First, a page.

The residents of Susya originally owned around 10,000 dunums. In the 1980s they lost the first 1,000 dunums to the construction of the colony of “Susya”, which originated from an Israeli military camp that developed to an outpost, and eventually became a full-fledged, ever-expanding, colony. By 2000 the Palestinians of Susya had lost around 80 percent of their lands, and after the Second Intifada and the displacement that followed they discovered that they were allowed to use only 30 percent of their lands. Often, the ICA-issued military orders state that it is forbidden for both, Palestinians and Israeli colonizers, to enter these lands for security reasons. However, the fact of the matter is that it is forbidden for the Palestinians to access their lands while the colonizers can enter, work the land, and establish an outpost. The colonizers, moreover, utilize Israeli-manipulated laws that grant ownership to lands to those who work them, thus taking over lands that are inaccessible to Palestinians. Israel applies Ottoman laws according to which if a person does not use his lands for a certain number of years, it becomes state land.
For obtaining a house building permit a Palestinian needs to show documents that prove his ownership of the land. However, since all the lands of Susya are located in area C, the villagers have to ask the ICA for the documents. This means that a Palestinian has to pay around 150 NIS ($40) for each document - an expensive fee for most of the famers in this area.
The cruel irony of Israeli policy with the Palestinians of Susya is best put by Nasser Nawaja’a:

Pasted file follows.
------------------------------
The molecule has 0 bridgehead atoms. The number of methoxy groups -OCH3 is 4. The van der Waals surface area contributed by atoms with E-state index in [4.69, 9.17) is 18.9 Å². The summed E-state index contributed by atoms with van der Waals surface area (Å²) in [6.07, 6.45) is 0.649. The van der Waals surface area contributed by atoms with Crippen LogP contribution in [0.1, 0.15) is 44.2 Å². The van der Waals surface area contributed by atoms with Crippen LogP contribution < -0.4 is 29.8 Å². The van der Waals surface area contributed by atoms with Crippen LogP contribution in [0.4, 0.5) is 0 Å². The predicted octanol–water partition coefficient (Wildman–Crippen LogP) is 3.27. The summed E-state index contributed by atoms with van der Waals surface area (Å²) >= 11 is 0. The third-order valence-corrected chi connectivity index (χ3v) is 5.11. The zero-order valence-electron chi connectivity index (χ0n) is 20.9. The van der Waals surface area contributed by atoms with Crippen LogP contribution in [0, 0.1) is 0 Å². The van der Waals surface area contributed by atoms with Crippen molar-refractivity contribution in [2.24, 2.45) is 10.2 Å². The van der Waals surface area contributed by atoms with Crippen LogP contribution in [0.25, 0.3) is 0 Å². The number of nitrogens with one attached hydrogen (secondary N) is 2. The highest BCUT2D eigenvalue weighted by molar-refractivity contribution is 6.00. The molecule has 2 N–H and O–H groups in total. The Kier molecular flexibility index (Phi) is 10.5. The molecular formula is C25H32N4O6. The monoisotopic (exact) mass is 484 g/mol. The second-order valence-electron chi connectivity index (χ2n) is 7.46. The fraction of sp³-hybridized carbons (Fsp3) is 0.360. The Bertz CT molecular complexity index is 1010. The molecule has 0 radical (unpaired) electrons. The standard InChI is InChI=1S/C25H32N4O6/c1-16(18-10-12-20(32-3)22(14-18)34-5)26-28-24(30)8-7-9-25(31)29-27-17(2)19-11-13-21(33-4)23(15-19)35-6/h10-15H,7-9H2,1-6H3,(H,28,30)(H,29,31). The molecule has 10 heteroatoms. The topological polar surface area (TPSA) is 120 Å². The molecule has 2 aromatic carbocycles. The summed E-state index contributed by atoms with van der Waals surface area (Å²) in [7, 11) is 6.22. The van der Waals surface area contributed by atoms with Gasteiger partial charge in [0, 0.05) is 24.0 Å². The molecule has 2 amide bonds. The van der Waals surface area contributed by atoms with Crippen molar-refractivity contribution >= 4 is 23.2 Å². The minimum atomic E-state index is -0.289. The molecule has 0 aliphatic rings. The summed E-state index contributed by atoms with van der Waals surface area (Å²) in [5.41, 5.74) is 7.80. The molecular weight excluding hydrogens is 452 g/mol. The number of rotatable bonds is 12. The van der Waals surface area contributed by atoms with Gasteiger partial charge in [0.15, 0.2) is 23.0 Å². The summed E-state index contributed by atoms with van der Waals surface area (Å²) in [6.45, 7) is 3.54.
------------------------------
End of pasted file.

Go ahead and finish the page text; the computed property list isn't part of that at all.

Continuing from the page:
“The building permit applications are based on the British Mandate law RJ/5 according to which it allows building of 150 square meters, plus 30 square meters for a structure to shelter the sheep. We fulfilled and presented all requests, but our applications were declined for arbitrary reasons. For instance, they stated that the sheep shed is too close to the residence and this is not healthy at all, therefore they refused many of our applications. They are concerned for our health, but the fact that we live without any water is not a big matter for them. They use arbitrary excuses to prevent us from getting the building permits. We applied more than once, but they always rejected our applications, so we stopped trying.”
On the current forms of resistance, Nasser Nawaja’a explains:
“The first period of displacement and the struggle against it was really hard. We were alone and it was expensive to pay for the master plans. Also we weren’t aware about the ways the occupation and settlers would steal our land and demolish our homes. Today we have a court case in the High Court and we are struggling in various ways with the assistance of expert organizations and popular struggle. We organize demonstrations on the ground, send Israeli officials petitions demanding a halt to our displacement, using social media campaigns, and so forth - hoping that the court won't approve our displacement, although we know that, for us Palestinians, the Israeli High Court of Justice is a court of injustice.”
* Nasser Nawaja’a, 31, activist and resident of Susya.